Call for Federal Government
MORE than five years ago, Warwick was affected by one of the worst floods the area had ever seen.
Houses and businesses were submerged, fences floated away and fields of crops were destroyed.
The community rallied around those hit hardest, as they battled and struggled to get back on their feet.
Then it happened again. And again.
Now, facing the reality floods could strike again, Southern Downs ratepayers could face a financial nightmare unless the Federal Government addresses uncertainty surrounding the future of natural disaster relief funds.
The Local Government Association of Queensland and the State Government are calling on the Coalition and the ALP to give our region a fair go by reversing a decision on the allocation of more than $1.3 billion in Natural Disaster Relief and Recovery Arrangement payments.
The Queensland Government has repaid Southern Downs Regional Council the $1.9 million it spent since 2011 on flood-related reconstruction works.
Ron Bellingham was Mayor of the Southern Downs at the time of the floods, and said while it was a difficult time, the community reacted with incredible strength.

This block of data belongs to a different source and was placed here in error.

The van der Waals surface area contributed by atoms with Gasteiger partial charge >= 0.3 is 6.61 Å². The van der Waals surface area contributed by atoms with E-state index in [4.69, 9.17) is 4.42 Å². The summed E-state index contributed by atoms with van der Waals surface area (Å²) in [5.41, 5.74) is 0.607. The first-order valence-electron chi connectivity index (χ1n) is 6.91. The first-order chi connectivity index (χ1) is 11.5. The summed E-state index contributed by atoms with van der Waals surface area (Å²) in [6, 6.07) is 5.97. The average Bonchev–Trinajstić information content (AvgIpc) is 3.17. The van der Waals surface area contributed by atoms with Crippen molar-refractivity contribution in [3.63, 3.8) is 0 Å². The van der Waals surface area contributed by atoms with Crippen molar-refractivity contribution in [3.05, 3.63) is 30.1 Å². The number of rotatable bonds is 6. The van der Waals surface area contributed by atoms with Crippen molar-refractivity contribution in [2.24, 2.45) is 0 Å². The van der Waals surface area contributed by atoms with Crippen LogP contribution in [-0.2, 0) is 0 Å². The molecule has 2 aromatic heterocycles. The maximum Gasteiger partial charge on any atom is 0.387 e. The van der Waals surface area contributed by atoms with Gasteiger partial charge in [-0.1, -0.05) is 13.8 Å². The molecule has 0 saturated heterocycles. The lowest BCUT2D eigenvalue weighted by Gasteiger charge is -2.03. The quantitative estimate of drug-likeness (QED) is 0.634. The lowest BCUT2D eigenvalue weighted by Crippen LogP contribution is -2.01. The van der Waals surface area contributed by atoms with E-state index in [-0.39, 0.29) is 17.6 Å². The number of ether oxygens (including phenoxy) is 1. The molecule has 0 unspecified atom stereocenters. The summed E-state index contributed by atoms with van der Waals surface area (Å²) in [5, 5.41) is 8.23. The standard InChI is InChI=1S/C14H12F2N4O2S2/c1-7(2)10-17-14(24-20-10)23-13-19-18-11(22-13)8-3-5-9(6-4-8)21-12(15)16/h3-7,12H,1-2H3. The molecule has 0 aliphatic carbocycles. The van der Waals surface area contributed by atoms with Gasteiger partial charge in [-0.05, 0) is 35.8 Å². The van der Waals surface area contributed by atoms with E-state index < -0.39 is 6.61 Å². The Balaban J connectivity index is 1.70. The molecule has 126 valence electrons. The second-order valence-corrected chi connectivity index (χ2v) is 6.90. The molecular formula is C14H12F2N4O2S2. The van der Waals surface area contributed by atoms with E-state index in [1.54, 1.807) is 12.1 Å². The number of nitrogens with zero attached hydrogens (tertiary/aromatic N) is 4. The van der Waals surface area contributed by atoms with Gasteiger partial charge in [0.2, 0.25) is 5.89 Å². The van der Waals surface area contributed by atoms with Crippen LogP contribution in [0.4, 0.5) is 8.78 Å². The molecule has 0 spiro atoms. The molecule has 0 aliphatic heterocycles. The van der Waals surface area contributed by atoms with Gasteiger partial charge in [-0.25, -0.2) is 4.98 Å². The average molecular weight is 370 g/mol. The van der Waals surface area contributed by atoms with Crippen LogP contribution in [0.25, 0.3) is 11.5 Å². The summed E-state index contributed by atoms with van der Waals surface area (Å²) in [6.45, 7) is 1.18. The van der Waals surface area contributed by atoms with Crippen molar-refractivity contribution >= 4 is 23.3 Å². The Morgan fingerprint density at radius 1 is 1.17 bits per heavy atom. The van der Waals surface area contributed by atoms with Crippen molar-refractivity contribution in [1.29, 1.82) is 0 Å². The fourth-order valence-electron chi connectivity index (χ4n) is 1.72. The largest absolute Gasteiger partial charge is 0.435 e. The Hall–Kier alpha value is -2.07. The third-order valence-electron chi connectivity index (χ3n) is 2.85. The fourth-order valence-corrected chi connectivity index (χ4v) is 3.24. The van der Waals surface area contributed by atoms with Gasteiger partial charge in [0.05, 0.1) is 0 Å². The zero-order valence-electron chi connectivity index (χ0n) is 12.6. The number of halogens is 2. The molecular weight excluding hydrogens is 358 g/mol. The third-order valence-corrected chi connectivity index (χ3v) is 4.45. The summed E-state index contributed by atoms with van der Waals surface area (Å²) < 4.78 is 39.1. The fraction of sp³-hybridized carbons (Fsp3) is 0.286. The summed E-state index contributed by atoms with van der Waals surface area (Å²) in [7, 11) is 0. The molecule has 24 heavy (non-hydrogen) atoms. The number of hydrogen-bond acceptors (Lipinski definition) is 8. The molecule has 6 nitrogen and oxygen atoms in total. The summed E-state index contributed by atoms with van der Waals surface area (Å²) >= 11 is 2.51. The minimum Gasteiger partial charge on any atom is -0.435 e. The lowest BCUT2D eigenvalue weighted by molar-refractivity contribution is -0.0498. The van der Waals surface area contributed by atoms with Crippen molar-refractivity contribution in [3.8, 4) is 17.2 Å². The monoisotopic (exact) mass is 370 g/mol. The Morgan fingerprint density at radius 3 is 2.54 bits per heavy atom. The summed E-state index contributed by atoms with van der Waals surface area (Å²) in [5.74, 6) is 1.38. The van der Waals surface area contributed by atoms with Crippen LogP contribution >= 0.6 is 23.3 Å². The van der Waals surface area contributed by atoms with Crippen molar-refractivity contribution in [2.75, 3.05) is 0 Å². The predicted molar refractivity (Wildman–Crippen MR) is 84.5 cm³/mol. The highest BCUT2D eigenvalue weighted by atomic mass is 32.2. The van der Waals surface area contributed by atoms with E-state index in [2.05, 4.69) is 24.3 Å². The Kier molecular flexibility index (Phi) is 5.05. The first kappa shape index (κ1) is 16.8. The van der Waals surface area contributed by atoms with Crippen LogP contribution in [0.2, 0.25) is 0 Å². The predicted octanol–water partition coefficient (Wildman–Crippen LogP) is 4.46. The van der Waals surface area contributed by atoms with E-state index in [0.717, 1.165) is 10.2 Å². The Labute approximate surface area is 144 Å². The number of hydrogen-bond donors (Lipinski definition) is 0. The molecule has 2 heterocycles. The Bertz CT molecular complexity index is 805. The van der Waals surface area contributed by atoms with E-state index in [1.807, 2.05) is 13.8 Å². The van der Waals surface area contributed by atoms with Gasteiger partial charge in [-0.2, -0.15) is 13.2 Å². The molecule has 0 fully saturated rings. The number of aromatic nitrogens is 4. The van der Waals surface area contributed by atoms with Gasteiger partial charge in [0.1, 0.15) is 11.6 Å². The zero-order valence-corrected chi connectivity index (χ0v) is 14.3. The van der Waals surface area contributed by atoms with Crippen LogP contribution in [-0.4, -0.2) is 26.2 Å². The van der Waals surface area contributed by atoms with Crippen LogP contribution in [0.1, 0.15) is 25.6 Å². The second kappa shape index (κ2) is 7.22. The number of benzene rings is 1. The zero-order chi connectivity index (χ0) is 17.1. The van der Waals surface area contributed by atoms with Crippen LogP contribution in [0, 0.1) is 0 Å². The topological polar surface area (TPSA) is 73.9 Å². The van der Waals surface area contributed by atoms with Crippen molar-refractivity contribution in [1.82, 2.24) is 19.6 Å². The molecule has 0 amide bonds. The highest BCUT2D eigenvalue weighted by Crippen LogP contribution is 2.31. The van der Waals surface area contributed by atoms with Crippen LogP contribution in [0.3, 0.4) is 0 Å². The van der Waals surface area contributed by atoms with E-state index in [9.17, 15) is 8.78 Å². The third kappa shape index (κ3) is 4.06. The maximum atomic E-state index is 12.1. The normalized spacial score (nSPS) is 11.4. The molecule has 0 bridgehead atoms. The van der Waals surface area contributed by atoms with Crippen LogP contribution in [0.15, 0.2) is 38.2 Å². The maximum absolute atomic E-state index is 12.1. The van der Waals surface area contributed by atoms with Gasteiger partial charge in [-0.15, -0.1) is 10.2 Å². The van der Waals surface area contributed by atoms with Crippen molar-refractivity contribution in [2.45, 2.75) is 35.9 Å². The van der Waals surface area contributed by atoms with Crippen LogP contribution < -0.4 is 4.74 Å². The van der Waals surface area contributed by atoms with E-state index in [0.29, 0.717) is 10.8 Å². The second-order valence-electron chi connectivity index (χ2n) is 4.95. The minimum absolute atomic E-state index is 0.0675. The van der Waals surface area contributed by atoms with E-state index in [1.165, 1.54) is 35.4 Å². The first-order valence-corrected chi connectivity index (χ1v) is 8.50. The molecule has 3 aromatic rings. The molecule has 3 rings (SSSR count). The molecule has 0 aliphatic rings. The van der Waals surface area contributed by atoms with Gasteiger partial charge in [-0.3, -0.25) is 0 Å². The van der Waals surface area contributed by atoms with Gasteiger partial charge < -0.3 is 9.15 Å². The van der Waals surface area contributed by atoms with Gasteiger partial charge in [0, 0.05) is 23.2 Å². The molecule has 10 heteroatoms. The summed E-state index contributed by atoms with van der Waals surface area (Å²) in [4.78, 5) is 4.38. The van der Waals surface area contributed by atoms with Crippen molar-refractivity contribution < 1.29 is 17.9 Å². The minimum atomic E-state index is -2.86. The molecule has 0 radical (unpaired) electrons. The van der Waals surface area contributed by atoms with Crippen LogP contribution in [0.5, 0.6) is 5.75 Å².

He recalled how self-sufficient and proactive the town was during the disaster.
“There was a lot of infrastructure and personal damage in the town,” he said.
“The State Government team were here within 18 to 24 hours, but most of the support came from within.
“It brought out the best of people and I was proud of those who were involved.”
He said the State Government assistance was an important part of the recovery process.
“They came and offered assistance fairly quickly,” Mr Bellingham said.
“It could have been more, but at the same time it’s mostly directed at council infrastructure and repair and those funds became pretty quickly available.”
Mr Bellingham recounted the moment the emergency funding team arrived in town.
“This team of people walked in with vests and they were here to help,” he said.
“But they wanted an office, and they said, ‘We don’t understand. We’re here to offer financial assistance but there’s no one here’. And I said, ‘Well, I’m sorry, but if you’re going to do that you need to go out and see them. They’re pretty busy at the moment’.”
The team then told Mr Bellingham that in other disasters zones they had helped, people had been “queueing up at the door” for handouts.
“People appreciated the physical assistance, but it wasn’t all about money,” he said.
“They needed support most definitely, but it was never for them about money.”
Mr Bellingham said the financial support provided by the State Government helped cover the town’s expenses.
“Council got financial support from government, and that frankly was all we needed,” he said.
It is this funding that now faces uncertainty under the Federal Government.
The next time natural disaster strikes, it is likely the council will be forced to fix public infrastructure without a guarantee of getting its money back.
“We’ll continue to live with floods because that’s the environment we live in,” Mr Bellingham said.
“It’ll come again, and we need to be ready for that.”